assistance of Mr. Eugene S. Blease,
managed the details of Governor
Bl-ease's campaign for reelection last
summer and in that campaign Mr.
Dominick came to tne iront as one ui
the leading public men in the State.
Since assuming the duties of assistant
attorney general he has not only done
credit to himself but to the legal department
of the State, and his friends
in Columbia and elsewhere are anxiously
interested in his future.
Vrticle provides: "All vacancies in the
supreme court or inferior tribunals
shall be filled by election as herein
prescribed: Provided that if the unexpired
term doefc not exceed one year
such, vacancy may be filled by execu
tive appointment." Should Justice
Wood's resign, the vacancy so caused
would not come within that provision.
Therefore, the governor cannot appoint.
For these reasons, I am clearly of
the opinion that the governor would
have no right to appoint any one to fill
the vacancy in case of the resignation
of Justice Woods; neither would he
have the right to appoint any one to
sit even temporarily in the vacancy so
It seems,' moreover, that the reconi
amendments to the constitution when
the fifth justice was added did not go
far enough, and have left the matter
in a very unsatisfactory state. For instance,
you will notice Section 12 of
Article 5 provides, "In all cases decided
by the supreme court the concurrence
of three of the justices shall
be- necessary for a reversal of the
judgment below, subject to the provisions
hereinafter prescribed." Therefore,
you will see that if the court divides
now, three of the. justices can
reverse a decision of the lower court.
Put in oasp t.h* court divides eaually.
with only four justices upon the court,
what is the situation? The amendment
to the constitution of 1895 leaves out
the words, "But ;f the four justices
equally divide in opinion the judgment
below shall be affirmed."
With the amendment striking out
these words, does an equally divided
court, under the amendment, affirm the
lower court? It certainly does not re
verse it because it says three shall be
necessary to affirm. Therefore, it may
be necessary, which would be quite an
expense and inconvenience and whenever
there is a divided court two of the
justices shall exercise their right under
the constitution, which provides,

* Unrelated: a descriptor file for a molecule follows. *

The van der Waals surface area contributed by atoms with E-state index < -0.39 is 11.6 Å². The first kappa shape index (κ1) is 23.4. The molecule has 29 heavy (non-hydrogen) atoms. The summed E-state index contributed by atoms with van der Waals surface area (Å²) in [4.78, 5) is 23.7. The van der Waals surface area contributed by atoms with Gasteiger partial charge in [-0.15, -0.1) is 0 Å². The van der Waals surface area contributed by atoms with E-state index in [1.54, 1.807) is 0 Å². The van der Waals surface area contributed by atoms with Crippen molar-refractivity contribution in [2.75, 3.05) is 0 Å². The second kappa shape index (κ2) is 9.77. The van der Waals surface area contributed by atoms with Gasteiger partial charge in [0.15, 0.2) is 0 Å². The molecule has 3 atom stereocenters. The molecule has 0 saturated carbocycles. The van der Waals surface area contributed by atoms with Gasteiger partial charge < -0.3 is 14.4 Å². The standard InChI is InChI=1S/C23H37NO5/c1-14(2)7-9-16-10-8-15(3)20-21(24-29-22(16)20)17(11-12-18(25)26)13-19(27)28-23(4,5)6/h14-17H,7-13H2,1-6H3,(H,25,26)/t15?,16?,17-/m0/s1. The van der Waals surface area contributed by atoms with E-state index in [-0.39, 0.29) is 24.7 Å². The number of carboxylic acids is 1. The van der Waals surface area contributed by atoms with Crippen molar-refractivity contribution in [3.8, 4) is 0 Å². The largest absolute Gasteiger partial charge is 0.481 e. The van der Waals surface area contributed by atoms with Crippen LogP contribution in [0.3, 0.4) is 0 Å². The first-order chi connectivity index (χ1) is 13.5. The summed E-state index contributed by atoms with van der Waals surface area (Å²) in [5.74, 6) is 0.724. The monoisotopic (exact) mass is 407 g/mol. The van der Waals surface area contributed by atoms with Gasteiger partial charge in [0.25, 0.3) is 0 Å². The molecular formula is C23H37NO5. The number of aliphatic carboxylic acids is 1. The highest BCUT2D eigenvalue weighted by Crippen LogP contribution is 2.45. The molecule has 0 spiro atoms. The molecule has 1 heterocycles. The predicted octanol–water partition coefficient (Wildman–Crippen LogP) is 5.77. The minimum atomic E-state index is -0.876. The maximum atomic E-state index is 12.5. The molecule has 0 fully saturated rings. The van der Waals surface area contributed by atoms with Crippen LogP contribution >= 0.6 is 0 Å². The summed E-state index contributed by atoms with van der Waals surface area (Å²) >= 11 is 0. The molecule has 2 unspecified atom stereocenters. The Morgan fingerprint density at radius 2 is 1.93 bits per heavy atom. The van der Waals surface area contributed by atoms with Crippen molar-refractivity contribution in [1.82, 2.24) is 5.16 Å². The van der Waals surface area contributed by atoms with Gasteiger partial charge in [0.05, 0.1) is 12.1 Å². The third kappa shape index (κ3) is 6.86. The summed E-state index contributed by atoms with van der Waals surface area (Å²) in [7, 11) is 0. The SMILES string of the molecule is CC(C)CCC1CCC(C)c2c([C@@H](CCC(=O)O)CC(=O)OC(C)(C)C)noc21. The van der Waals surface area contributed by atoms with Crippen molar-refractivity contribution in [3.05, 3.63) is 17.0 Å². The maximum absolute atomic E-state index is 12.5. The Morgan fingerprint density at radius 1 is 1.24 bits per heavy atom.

among other things, "or, whenever the
justices of said court, or any two
of them, desire it on any cause or question
so before said court, the chief
justice, or in his absence, the presiding
associate justice, shall call to the assistance
of the supreme court all of
the judges of the circuit court."
Consequently it may be under these
various sections, necessary to call the
entire court en banc in order to have
proper judicial decision in any case in
which the court should be divided, two
and two, until the general assembly
should fill the vacancy, in case of the
resignation of Justice Woods.
It is clear that there is no provision
HAVE A GREAT DAY
LARGE AND ENTHUSIASTIC MEET
I>G AT WHITMIRE.
Trip Made in Automobiles?Miss Chap!
pell Gives Demonstration Lesson?Picnic.
The county teach-ers association met
on Saturday with th?i Whitroire hi.4'1
school. It was the last meeting it
this year, an<i bv far the best aad most
enthusiastic and largest attended meeting
the association has ever held.
That was the consensus of opinion of
all the teachers present. The good
ladies of Whitmire p spared and served
a most elaborate and elegant picnic |
dinner which was enjoyed by all pre-1
sent. Some of the patriotic citizens 1
U1 W UV1 i J , ? 11U UW1I dUlUIUUUJlCO,
were kind enough t%o furnish their cars
for the teachers, and Col. Aull was not
disappointed in having a way for all ,
the teachers who desired to attend this
meeting to get there and return. It
was not only a pleasant i -:p for them
but a most profitable meeting as well.
Supervisor Hill kept his promise and
put the road in good cor?dition so that
the trip was made with ease and
Owners of fourteen cars volunteered
the use of their cars to Col. Aull for
the benefit of the teachers as follows:
L. W. Jones; McHardy Mower, three
cars driven by W. C. Waldrop, R. M.
Tidmarsh, Herndon Jones; I. M. Smith
driven by I. M.* Smith, Jr.; H. 0. Long;
M. T. Oxner; E. S. Blease driven by
Jas. L. Aull; C. G. Blease driven by
Thos. B. Berley; H. W. Dominiek
driven by Humbert Anil; D. A. Rivers
driven by Mr. Hamilton: M. H. Folk',
C. S. Suber, E. H. Aull.
These gf-ntle nen a *-i du~- the fiauKs
of the teachcr* and the coaniy superindent
of edtica ?on fo* thoir nublic
spirit and paf. ? > ic servic. to tho ca'ise